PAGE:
View all newsletters
Receive our newsletter – data, insights and analysis delivered to you
  1. Dashboards
June 30, 2021

Banking deals snapshot: India’s private placement bumps along amid the pandemic

By Mohamed Dabo

Snapshot for week beginning 20 June. Over the years, privately placed debts have emerged as an important source of long-term financing for Indian corporates.

For many Indian firms, private placement is now a major alternative source of funds—to bank credit and loans from other financial institutions. In terms of value, private placements are second only to bank financing.

With the continuing global spread of the coronavirus, capital markets and stock exchanges in India, as well as abroad, have been experiencing significant turmoil.

At the same time, as a result of Covid-19, many issuers have experienced a material lessening of the demand for their products or services. They may otherwise be experiencing decreasing cash flows and/or liquidity issues, making it necessary to raise capital.

The unique confluence of adverse circumstances resulting from Covid-19 raises the question of what alternatives, outside of traditional equity offerings, may be available to raise capital during this time of global crisis.

The term “private placement” refers to the sale of securities to a small number of private investors to raise capital.

These private investors include mutual fund investors, banks, insurance companies and others.

Private placements are different from public issue since in the latter one the shares are sold in the open market to anyone willing to buy them whereas in private placements of shares – the shares are sold to specific investors.

Private placement in India

“In general, private placement is defined as issuance of securities to less than 50 persons,” according to the Reserve Bank of India, the country’s central bank.

Unlike a public offering, private placement is exempt from filing an offer document with the Securities and Exchange Board of India (SEBI) for its comments.

Further it may not involve any form of general announcement, general solicitation, advertising, any seminar or meeting whose attendees have been invited by a general solicitation or advertisement. Rules relating to private placement are framed under the Companies Act 2013.

Corporates access the private placement market because of its inherent advantages.

First, it is a cost and time-effective method of raising funds. Second, it can be structured to meet the needs of entrepreneurs and investors. Third, private placement does not require detailed compliance of formalities as required in a public issue.

Regulation of privately placed debt issues by public limited companies started after SEBI issued guidelines on September 30, 2003.

However, in view of the mushrooming growth of the market and the risk posed by it, SEBI further prescribed that the listing of all debt securities, irrespective of the mode of issuance, that is, whether issued on a private placement basis or through a public/rights issue, will be done through a separate listing agreement (SEBI 2004).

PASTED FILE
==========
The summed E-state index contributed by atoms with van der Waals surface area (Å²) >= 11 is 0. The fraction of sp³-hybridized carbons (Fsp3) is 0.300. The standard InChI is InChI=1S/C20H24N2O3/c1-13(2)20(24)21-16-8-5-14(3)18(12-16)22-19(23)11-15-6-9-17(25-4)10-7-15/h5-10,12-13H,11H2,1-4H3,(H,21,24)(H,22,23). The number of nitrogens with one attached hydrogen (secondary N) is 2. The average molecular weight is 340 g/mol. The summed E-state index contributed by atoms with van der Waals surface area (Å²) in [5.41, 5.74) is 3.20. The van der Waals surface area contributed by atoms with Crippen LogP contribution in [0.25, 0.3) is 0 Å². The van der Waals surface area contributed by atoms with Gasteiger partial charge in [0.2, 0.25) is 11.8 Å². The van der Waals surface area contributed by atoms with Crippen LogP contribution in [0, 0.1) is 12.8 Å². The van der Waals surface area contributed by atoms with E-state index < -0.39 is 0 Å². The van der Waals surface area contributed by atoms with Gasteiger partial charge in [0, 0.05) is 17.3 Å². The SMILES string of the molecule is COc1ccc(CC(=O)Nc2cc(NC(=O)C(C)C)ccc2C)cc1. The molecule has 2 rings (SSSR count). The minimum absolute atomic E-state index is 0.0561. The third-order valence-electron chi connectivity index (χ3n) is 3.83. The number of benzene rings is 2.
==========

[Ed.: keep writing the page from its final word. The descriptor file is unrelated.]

Since then, SEBI has revised its regulations from time to time.

Presently, issue of securities through private placement route are governed by SEBI (Issue and Listing of Debt Securities) Regulations, 2008 (SEBI 2016).

Deal of the week: Mahindra Finance to raise $30.30m in private placement

Mahindra & Mahindra Financial Services (Mahindra Finance), an Indian non-banking finance company, has agreed to raise INR2.25bn ($30.30m) in a private placement redeemable non-convertible debentures (NCDs) due 2026.

The bonds will carry an interest rate of 6.35% per annnum. The date of allotment of bonds is June 24, 2021 and they are set to mature on June 24, 2026.

A meeting of the duly authorised committee was held on June 24, 2021, approving the allotment of 2,250 secured redeemable non-convertible debentures (NCDs), the company said in a regulatory filing.

The Covid-19 factor

The Covid-19 pandemic will have lasting unknown effects on businesses and has already caused delays and cancellations with respect to fundraising efforts and investment transactions planned or already in progress.

Although raising capital during a pandemic seems like an impossible task, there are investors and issuers that are carefully progressing through the process of pitching, conducting due diligence, negotiating terms, and even closing rounds of financing.

Issuers and investors fortunate enough to move forward on their transactions will have some additional considerations to mull over as they negotiate terms and determine an appropriate valuation for a company at a time when the global economy appears to be on the brink of collapse.

NEWSLETTER Sign up Tick the boxes of the newsletters you would like to receive. A weekly roundup of the latest news and analysis, sent every Wednesday. The industry's most comprehensive news and information delivered every month.
I consent to GlobalData UK Limited collecting my details provided via this form in accordance with the Privacy Policy


Thank you for subscribing to Retail Banker International